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To People Staying Home, From Someone Who's Immunocompromised

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Dear everyone who is staying home right now,

I want to start by saying thank you.

I know you miss your family, friends and co-workers. You miss niceties like going out to a restaurant to eat, getting a haircut and going to the movies. You may be struggling financially as well as emotionally. You miss your old life, with its sense of normalcy. I realize this is hard on you.

I see the sacrifices you’re making to help protect people like me.

You know you’re helping to protect vulnerable people in an abstract way, but I’d like to let you in on how your decision to do the right thing is impacting me personally. I have hypermobile Ehlers-Danlos syndrome (hEDS), which is a genetic disorder causing my collagen to be fragile. Due to the impact fragile collagen has on my body, the tissues around my joints have small tears and inflammation. This means I’m constantly healing from injuries, and it causes my immune system to be nearly as robust as a limp noodle. This means I get sick easier, get more severely ill for a much longer duration than most people and don’t bounce back from even minor illnesses easily. The common cold can knock me back for as long as six weeks.

Fragile collagen also means critical areas for the coronavirus (COVID-19) — a new-to humans virus that causes respiratory infection and can lead to serious or fatal health complications — treatment may be difficult or nearly impossible to access on me. My veins, for instance, are small, fragile and cause IV cannula to puncture through the walls of my veins, therefore leaking fluids into the surrounding tissue, instead of into my bloodstream where it belongs. I once had to have my IV cannula changed 17 times in 24 hours due to this issue, and if we’re being honest, ICU staff simply don’t have time to babysit my veins right now. This is a major problem for the delivery of essential fluids and medications to treat critically ill patients. My joints subluxate and dislocate, which poses a problem for ventilation, as my neck is unstable. It poses a problem for positioning me, as some joints slip significantly if I am in the wrong position. These are just a few of the curveballs my EDS will likely throw at the medical profession should I become seriously ill.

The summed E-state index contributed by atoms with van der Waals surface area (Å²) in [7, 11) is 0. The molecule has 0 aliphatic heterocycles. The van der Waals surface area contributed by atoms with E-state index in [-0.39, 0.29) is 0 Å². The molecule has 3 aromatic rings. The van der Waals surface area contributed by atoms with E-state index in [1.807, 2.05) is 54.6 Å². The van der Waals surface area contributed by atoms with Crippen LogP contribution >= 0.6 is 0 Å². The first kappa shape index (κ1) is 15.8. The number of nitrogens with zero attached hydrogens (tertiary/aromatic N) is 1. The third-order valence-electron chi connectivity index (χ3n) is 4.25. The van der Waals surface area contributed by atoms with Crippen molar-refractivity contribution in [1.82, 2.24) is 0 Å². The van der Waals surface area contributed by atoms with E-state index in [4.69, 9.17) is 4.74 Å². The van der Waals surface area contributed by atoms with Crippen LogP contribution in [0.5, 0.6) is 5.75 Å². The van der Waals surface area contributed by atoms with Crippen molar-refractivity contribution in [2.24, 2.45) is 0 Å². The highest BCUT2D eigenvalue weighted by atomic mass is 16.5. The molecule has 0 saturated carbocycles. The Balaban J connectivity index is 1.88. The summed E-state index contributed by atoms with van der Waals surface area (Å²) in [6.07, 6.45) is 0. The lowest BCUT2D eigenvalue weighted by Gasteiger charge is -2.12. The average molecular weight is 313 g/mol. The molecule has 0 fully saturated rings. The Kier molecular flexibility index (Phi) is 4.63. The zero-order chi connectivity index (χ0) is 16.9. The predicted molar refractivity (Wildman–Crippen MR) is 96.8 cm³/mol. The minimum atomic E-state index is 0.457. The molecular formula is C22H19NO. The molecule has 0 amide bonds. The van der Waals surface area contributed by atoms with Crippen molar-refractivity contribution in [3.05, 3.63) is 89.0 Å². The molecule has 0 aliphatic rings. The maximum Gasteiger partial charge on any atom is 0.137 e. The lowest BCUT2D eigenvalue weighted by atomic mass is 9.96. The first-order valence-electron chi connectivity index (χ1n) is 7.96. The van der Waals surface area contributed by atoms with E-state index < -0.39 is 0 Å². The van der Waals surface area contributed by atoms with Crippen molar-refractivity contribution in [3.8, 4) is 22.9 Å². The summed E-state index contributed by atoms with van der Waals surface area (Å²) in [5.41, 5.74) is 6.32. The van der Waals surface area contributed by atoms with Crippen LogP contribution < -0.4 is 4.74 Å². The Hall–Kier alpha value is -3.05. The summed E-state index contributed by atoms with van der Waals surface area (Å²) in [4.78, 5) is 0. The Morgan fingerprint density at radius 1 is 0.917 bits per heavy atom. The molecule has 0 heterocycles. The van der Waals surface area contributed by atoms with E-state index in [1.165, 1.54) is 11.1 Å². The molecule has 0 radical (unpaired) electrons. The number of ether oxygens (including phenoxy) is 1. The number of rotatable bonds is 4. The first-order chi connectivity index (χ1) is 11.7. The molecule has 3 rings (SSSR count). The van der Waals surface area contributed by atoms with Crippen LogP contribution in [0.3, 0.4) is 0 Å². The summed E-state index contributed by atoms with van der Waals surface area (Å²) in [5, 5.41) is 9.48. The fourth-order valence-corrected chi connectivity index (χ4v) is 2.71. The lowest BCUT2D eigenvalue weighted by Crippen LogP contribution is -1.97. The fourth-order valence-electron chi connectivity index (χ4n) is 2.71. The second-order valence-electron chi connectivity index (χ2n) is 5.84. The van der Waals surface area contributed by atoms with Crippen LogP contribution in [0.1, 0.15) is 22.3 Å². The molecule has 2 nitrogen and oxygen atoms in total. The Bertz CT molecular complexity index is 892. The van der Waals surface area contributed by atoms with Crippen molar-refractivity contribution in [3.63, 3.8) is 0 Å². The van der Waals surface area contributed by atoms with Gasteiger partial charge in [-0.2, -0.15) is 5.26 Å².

Horror stories of hospitals triaging critically ill patients for ventilators dominate the media. As someone who is disabled with a disorder that impacts my body in ways that can make COVID-19 difficult to treat, one question haunts me. What if I’m triaged for a ventilator, and the medical team declares that I’m not worth it because an able-bodied person also needs ventilation support? Wondering whether or not I’d be declared “worth it” for lifesaving measures is confronting and not something I thought I’d ever have to ponder as someone fortunate enough to be Canadian and have access to universal healthcare, but here we are.

Thanks to you, that question may very well never need answering.

Thank you for reigning it in for the bigger picture. Thank you for taking this lockdown seriously to help strangers that you’ll never meet.

I feel much more comfortable when my husband goes out every 10 days or so for groceries, or to pick up prescriptions, because of the sacrifices that you’re making.

I’m more comfortable knowing when you do have to go out for essentials, or if you’re an essential worker who can’t stay home, you’re doing the responsible thing and maintaining proper physical distancing measures, and staying two meters (six feet) apart from everyone else.

I feel more comfortable knowing if I need to seek medical treatment for hEDS complications, I’m able to do so safely, because of you. I can breathe a little easier during this frightening and surreal time, because strangers I’ll likely never meet are looking out for me.

People who are staying home, you’re the unsung heroes of this pandemic. You get little recognition for simply doing the right thing, even though this is impacting your life and livelihood, too. You’ll never know the impact your sacrifices have made on me.

My life is the most precious thing I have. Thank you for helping to protect it.



For more on the coronavirus, check out the following stories from our community:

Getty image by shakeelbaloch

Originally published: April 28, 2020
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